Subscribe

  • Guest: Kyle Glaeser

  • Company: Underline

  • The following transcript has been edited for length and readability. Listen to the entire discussion here on The Broadband Bunch

    Pete:

    Hello, and welcome again to another episode of the Broadband Bunch. In today’s episode we speak with Kyle Glaeser, the Director of Emerging Networks at Underline. Kyle worked previously as a network engineer on the early Google Fiber deployments in Kansas City and Austin. He’s also worked on LiDAR programs as well as GIS, and he tells us a little bit about his approach to software-defined networks (SDN). He has a novel view on how networks can be configured to be smarter at the edge rather than at the core, the way they’ve been traditionally. We dig into open-access networks and we look at the potential services from Telehealth to remote learning that this new software-defined network approach can enable.

    Pete:

    I’m really interested in getting into all the amazing stuff that you are bringing to the market with Underline. We were able to speak with Bob Thompson, (Underline CEO) and he gave us a good understanding of the Underline mission, origin story and the different business model that you’re proposing. Underline is doing interesting things from a technology perspective as well including software-defined networks or SDN. You bring a lot of insight to our listeners who are trying to understand them and the way you think about them.

    Pete:

    Before we get into all that though, how did you end up working for Underline? What’s your background and how did you get to this point in your broadband journey?

    Starting with GIS, Levon Helm and Google Fiber

    Kyle:

    I originally come out of the GIS world, geographic information systems. I went to Texas A&M and I was going to go into the oil industry like everybody else from there. I went to Austin one weekend and I saw Levon Helm play, and I thought I’m not leaving here. And so, I wasn’t going to go to Houston where all the oil jobs are. I was sitting in Austin without a job and I responded to a Craigslist ad and it turned out to be a staffing position with Google Fiber.

    Kyle:

    Via a contractor, I started working as a network engineer on the Google Fiber project in Austin and Kansas City. I was given a Chromebook and it didn’t do very much, and I was learning a whole lot about networking. And I thought there has to be a better way to design this stuff, because this is taking forever and it’s rather annoying.

    Kyle:

    I started putting together a lot of GIS models to start looking for efficiencies in the design, finding out new ways to put out construction permits and things like that. It went really well. Then I started spending a lot of time at headquarters with Google in California and started getting involved with some technology stuff there, mostly on the fiber management solution side. That led into putting together a LiDAR (Light Detection and Ranging) program to collect 3D information within markets. Which then led to me working with another company on creating market assessments that were driven by intense data collection.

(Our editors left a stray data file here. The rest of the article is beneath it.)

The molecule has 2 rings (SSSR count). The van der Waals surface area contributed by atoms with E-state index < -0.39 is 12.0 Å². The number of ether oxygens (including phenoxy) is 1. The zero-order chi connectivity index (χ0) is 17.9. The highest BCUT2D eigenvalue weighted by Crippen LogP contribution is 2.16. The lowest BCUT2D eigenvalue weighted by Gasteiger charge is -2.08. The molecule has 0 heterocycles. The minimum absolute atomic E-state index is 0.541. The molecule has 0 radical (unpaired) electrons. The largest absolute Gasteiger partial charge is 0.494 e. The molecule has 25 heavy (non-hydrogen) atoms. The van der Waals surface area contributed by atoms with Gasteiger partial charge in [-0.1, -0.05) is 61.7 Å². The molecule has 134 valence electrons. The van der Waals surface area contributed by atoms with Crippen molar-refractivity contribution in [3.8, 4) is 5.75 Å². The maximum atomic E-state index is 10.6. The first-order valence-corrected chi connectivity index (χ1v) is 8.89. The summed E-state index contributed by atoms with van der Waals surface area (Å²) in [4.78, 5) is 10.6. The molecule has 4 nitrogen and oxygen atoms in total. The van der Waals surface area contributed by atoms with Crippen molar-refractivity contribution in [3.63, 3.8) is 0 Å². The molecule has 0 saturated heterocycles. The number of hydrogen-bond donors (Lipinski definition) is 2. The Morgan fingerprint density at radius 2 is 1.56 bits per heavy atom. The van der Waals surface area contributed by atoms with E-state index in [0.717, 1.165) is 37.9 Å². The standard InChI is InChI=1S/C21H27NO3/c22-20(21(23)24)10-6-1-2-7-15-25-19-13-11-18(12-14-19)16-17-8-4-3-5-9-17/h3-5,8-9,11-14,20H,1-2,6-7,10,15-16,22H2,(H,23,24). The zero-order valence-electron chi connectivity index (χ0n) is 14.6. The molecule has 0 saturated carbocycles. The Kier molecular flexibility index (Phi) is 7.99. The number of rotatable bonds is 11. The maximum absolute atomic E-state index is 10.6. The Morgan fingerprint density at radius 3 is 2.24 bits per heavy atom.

Kyle:

    From there I was working all over the world on multiple GPON deployments and started working a bunch on the innovation of networking side. And that’s what introduced me to the whole concept of open access in Europe. I thought, “this is the way”. I started looking at what was happening in the U.S. and saw that there were already a couple players here trying to make moves around the open access space and started getting my feet wet. Before long, I found myself in this role, via a few companies, working towards the software side and network architecture side of open access, and figuring out the best way to facilitate these types of networks in the U.S.

    Open Access Networks are Customer Experience Driven

    Pete:

    Data networks and a lot of curiosity led you here. You mentioned your realization of “open access as the way”. And we spent some time talking about open access in the past. What is it that you see as the difference between the European interpretation of open access networks and what you are trying to do with Underline?

    Kyle:

    I definitely think we can learn a lot from the European model and there’s no “one” European model. They do it quite differently from country to country there, but generally most of the network, most of the metro network, is a common infrastructure with multiple providers riding across it. Usually when you get to the home, it gets a little more convoluted and those service providers have to come out, install their equipment and do various other things to get that customer. It makes the customer a little more “sticky”. Some of the models here in the U.S. have tried to streamline that even more and make it a lot more customer experience driven – to where you really can choose a new provider on your network. The goal is to have that instantaneously occur and for the entire experience to transition – to not have to wait for a truck to come to your home and actually install new things.